top of page

The Day of the Lord

In the last part of 1 Thessalonians 4, Paul focused on offering comfort to those who grieved over deceased fellow believers. He was selective in what he presented regarding the return of Christ because he had a narrow objective of putting to rest any concern that those who have died in Christ will somehow be at a disadvantage compared to those who remain when Christ returns.

In the first part of 1 Thessalonians 5, Paul then expands on his treatment of the return of Christ, also called the Day of the Lord. It seems that his primary objective in these verses is to bring the attention of his readers from the hope of the future resurrection to the present necessity of living in light of their faith and hope. To do this, he reminds them of who they are: sons of light, and then, because of who they are, he exhorts them to live accordingly. Paul often uses this idea that you do this or that because of who you are in Christ, because it properly grounds our actions in the grace of God.

As Paul reminds us who we are in Christ, he offers a strong word of assurance: “For God has not destined us for wrath, but to obtain salvation through our Lord Jesus Christ, 10 who died for us so that whether we are awake or asleep we might live with him” (1 Thess 5:9-10 ESV). But for anyone who struggles with assurance of salvation, this is an audacious statement. After all, the Day of the Lord is the day when Christ comes again to judge the living and the dead. Moreover, Scripture elsewhere states that everyone will be judged according to their works. To give just one example, Paul writes, “For we must all appear before the judgment seat of Christ, so that each one may receive what is due for what he has done in the body, whether good or evil” (2 Cor 5:10 ESV).

How, then, do we make sense of this strong word of assurance in light of the whole testimony of Scripture? More importantly, how can this word of assurance be appropriated by those who struggle with assurance? Herman Bavinck raises and addresses this issue with his usual helpfulness:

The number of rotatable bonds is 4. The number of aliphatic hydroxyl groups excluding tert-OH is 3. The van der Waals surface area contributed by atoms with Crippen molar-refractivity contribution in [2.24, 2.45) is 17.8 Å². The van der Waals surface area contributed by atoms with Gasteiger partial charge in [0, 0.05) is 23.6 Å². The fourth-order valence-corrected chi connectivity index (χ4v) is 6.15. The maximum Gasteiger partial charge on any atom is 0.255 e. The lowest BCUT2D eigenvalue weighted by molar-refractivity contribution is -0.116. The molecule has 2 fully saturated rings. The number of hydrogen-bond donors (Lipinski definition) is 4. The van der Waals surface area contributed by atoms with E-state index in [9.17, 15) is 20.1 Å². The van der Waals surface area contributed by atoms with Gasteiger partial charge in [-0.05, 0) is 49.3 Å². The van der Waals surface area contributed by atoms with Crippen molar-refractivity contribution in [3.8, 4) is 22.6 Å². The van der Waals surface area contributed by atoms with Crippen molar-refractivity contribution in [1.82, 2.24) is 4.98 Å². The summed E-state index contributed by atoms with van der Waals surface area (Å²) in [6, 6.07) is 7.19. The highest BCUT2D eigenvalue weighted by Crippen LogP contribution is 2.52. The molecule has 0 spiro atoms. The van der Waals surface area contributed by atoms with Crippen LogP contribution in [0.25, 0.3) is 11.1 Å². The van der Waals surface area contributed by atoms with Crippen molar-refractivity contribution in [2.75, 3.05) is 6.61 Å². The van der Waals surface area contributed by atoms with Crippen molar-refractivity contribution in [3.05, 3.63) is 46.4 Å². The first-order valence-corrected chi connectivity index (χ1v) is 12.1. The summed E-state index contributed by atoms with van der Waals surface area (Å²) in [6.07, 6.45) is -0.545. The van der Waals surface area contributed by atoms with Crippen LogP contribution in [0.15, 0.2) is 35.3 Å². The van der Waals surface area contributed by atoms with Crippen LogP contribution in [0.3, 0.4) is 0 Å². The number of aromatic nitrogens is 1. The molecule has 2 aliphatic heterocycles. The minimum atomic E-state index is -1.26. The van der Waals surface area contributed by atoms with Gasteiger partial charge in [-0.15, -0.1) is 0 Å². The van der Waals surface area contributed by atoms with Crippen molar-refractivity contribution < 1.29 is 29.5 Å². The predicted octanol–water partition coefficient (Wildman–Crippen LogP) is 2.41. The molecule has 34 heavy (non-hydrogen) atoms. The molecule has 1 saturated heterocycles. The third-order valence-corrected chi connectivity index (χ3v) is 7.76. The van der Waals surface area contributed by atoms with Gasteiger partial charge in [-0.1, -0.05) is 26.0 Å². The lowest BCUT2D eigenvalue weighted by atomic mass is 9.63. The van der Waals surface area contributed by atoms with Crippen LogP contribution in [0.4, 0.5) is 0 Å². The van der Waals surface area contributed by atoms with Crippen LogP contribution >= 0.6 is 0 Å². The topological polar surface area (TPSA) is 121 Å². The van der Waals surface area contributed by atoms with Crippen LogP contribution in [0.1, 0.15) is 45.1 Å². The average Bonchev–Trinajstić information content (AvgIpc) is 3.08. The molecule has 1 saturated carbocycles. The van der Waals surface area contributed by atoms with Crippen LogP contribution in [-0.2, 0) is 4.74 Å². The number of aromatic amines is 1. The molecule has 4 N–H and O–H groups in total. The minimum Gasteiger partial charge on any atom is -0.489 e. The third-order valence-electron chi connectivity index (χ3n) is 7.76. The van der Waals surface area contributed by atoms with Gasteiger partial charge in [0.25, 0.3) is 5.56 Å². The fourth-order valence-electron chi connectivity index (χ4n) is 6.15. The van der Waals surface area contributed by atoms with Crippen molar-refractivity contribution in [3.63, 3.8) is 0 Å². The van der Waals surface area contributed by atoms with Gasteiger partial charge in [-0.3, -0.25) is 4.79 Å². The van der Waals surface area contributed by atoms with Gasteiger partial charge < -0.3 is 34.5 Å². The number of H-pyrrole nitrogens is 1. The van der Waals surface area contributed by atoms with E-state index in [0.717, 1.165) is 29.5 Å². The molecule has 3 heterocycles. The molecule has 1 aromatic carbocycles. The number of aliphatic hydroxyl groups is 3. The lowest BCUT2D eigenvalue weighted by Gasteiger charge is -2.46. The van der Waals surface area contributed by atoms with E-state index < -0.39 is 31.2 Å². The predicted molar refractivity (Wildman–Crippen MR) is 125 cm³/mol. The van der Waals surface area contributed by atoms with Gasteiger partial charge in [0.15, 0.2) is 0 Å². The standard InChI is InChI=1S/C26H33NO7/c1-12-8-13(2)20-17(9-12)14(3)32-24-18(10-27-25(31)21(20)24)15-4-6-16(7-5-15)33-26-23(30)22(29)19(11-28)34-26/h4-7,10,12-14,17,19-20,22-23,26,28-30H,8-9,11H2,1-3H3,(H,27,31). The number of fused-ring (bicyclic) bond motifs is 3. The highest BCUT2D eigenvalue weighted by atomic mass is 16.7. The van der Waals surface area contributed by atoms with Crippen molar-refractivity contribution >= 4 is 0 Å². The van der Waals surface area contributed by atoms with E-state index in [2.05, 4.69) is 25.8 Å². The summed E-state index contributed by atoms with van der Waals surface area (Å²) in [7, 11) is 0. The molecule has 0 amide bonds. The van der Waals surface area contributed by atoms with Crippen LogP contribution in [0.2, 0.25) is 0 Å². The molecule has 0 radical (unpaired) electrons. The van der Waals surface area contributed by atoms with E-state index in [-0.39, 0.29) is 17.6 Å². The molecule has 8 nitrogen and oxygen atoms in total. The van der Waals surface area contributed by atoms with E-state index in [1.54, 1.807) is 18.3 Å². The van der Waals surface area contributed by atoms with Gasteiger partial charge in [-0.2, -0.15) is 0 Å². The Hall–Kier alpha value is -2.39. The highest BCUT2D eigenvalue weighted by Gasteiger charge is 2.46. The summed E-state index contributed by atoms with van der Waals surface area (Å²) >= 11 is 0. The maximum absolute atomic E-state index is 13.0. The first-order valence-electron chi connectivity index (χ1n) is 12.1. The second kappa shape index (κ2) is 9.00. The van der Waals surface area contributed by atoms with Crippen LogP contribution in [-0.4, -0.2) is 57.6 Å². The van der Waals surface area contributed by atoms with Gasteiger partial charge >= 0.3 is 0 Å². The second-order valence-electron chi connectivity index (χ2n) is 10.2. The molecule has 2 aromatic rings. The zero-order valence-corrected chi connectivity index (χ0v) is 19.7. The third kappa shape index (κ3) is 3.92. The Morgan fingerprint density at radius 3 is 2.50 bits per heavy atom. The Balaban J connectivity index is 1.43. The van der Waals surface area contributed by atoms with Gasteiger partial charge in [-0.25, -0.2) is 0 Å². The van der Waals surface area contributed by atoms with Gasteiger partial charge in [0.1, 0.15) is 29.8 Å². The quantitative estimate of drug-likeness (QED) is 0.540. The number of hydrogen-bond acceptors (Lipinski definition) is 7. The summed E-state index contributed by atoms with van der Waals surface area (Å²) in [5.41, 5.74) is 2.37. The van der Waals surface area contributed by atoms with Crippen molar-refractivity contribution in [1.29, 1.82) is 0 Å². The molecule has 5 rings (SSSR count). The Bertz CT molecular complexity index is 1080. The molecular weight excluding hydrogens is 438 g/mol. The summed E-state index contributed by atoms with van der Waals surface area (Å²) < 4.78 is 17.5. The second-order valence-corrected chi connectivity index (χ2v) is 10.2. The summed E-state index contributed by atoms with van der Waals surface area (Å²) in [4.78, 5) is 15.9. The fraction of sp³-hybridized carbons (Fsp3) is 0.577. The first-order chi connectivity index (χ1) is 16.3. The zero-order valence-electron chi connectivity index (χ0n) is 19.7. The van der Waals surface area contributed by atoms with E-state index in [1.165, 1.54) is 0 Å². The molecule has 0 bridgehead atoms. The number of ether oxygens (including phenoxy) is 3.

Scripture does indeed say that all humans without distinction, hence also believers, must appear before the judgment seat of Christ. But it also attests that those who believe in him are not condemned and do not come into judgment, for they already have eternal life (John 3:18; 5:24); that the believers who have died are already with Christ in heaven and clothed in long white garments (2 Cor 5:8; Phil 1:23; Rev 6:11; 7:9,14); and that Christ is coming to be glorified in his saints and to be marveled at among all who believe (2 Thess 1:10). Before pronouncing his verdict on the evil angels, on the anti-Christian world, and on barbaric peoples, Christ has already positioned the sheep at his right hand and is surrounded by his angels and his saints. This is also evident from 1 Cor 6:2-3, where Paul expressly states that the saints will judge the world and the angels. This statement may not be watered down into an active endorsement by believers of the judgment Christ pronounces over the world and the angels, but as the context shows, specifically indicates at the saints will participate in Christ's judgment of the world and the angels.1

The power of the idea expressed here by Bavinck is that believers do not face a final exam, as it were, but are judged as righteous on account of the righteousness of Christ imputed to us by faith from the moment we repent and believe. It is not as though our conversion is the mid-term exam, covering our lives up to that point, and the final judgment covers everything else from the mid-term through the end of the course of our lives. No, while everyone does appear before the judgment seat of Christ on the Day of the Lord, believers do not come into judgment because God has already judged all of our sins, past, present, and future, in Christ and acquitted us.

Therefore, the Day of the Lord is not something to be feared by believers who might wonder if they’re going to make it past the final exam, but something to long for since the fullness of our salvation will be realized on the Day of the Lord.

Recent Posts

See All

Faith or Folly

The first half of Jeremiah 7 is often called the temple sermon because the Lord called his prophet to preach his word in the gate of his house (v1). At v16, there appears to be a shift in the chapter

The Conditional Love of God

“God’s love is unconditional” is a phrase that we have all heard at one point in our Christian life. This “Christianese” is a very comforting assertion that bears some truth but does not explain it al

The Polemic of Jerusalem 5

The presentation of God’s truth over against the falsehood of the father of lies and his children can take many forms. Often times, an explicit teaching is presented over against a prevailing untruth


I commenti sono stati disattivati.
bottom of page